4 years and I am a member of the Fantasy Sports Writers Association.
What made you want to get into the
A passion, love and addiction to winning fantasy sports
How did you get your
I was the first to record and upload a fantasy baseball
podcast on iTunes in early January 2006. From the instant success of the
podcast came the first website and it exploded from there. I never had to write
for anyone or try to depend on others in the business to expose me. I created
my own exposure and marketed myself.
Since you were an
early adapter to podcasting, you have any predictions for what will be the next
big thing in fantasy sports?
I think we will start to see more “live” action
when it comes to fantasy advice. When I started, it was…..have a question?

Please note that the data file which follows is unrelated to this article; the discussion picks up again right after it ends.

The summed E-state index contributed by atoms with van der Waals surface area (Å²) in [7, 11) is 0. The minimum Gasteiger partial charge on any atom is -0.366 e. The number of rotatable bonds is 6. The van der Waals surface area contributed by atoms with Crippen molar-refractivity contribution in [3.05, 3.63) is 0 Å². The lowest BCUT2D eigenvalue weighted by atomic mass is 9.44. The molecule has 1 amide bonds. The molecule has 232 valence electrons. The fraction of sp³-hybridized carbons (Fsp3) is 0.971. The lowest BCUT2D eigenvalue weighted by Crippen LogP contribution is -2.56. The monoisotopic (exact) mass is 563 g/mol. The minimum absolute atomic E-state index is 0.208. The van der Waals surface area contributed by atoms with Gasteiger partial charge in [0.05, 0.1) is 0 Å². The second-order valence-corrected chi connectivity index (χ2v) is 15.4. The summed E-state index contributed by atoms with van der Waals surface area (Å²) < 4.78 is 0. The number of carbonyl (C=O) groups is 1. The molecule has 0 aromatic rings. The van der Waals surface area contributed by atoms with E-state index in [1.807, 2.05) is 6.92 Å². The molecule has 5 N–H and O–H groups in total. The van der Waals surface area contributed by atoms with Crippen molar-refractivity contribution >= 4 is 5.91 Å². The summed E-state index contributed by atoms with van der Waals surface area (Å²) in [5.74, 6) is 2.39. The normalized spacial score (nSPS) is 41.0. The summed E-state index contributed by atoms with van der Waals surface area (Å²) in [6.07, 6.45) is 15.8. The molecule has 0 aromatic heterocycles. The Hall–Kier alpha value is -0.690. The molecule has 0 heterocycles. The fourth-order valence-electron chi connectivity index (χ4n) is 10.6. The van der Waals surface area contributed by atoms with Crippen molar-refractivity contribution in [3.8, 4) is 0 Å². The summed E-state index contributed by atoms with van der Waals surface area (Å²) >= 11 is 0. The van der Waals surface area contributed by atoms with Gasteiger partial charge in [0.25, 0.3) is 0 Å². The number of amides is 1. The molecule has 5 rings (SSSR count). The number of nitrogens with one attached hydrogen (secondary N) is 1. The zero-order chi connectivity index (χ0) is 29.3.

Okay, email me. Then I’d respond within a few hours with an intelligent answer
for free. Still do. In the future, I think you will see more live-ready fantasy
advice. Click a button, ask your question and BAM! You get instant fantasy
advice. I’m already working on something……
would you have specific for people who want to break into the
Be on top of your game but do it for you. Why be the newbie and write
articles for a huge site that doesn’t pay you when you can create your own site
and pay yourself? Everything I have done was self taught. I marketed
and promoted myself and have become a master at it. You can do the same thing.
Don’t let someone at a million dollar website tell you the best way to break in
is to write articles for free to get your name out. You’ll be writing
articles for years and years at that pace. I bypassed all of that when I